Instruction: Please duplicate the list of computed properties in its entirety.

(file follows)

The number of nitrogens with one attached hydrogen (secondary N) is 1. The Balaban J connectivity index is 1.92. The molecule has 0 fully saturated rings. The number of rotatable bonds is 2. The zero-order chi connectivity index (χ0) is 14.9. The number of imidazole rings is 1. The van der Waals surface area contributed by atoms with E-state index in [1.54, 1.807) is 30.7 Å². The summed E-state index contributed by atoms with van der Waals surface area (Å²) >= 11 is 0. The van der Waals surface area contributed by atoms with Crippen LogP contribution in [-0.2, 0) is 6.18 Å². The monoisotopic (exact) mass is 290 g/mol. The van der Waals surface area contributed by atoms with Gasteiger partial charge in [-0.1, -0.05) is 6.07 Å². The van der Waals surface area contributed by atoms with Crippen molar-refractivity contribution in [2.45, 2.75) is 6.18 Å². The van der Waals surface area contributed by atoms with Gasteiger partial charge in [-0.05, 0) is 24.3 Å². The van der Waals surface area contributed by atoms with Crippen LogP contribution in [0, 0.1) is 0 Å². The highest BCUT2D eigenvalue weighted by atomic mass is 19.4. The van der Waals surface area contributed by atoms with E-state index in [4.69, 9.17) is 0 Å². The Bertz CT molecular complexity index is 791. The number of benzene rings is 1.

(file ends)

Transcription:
The number of nitrogens with one attached hydrogen (secondary N) is 1. The Balaban J connectivity index is 1.92. The molecule has 0 fully saturated rings. The number of rotatable bonds is 2. The zero-order chi connectivity index (χ0) is 14.9. The number of imidazole rings is 1. The van der Waals surface area contributed by atoms with E-state index in [1.54, 1.807) is 30.7 Å². The summed E-state index contributed by atoms with van der Waals surface area (Å²) >= 11 is 0. The van der Waals surface area contributed by atoms with Crippen LogP contribution in [-0.2, 0) is 6.18 Å². The monoisotopic (exact) mass is 290 g/mol. The van der Waals surface area contributed by atoms with Gasteiger partial charge in [-0.1, -0.05) is 6.07 Å². The van der Waals surface area contributed by atoms with Crippen molar-refractivity contribution in [2.45, 2.75) is 6.18 Å². The van der Waals surface area contributed by atoms with Gasteiger partial charge in [-0.05, 0) is 24.3 Å². The van der Waals surface area contributed by atoms with Crippen LogP contribution in [0, 0.1) is 0 Å². The highest BCUT2D eigenvalue weighted by atomic mass is 19.4. The van der Waals surface area contributed by atoms with E-state index in [4.69, 9.17) is 0 Å². The Bertz CT molecular complexity index is 791. The number of benzene rings is 1.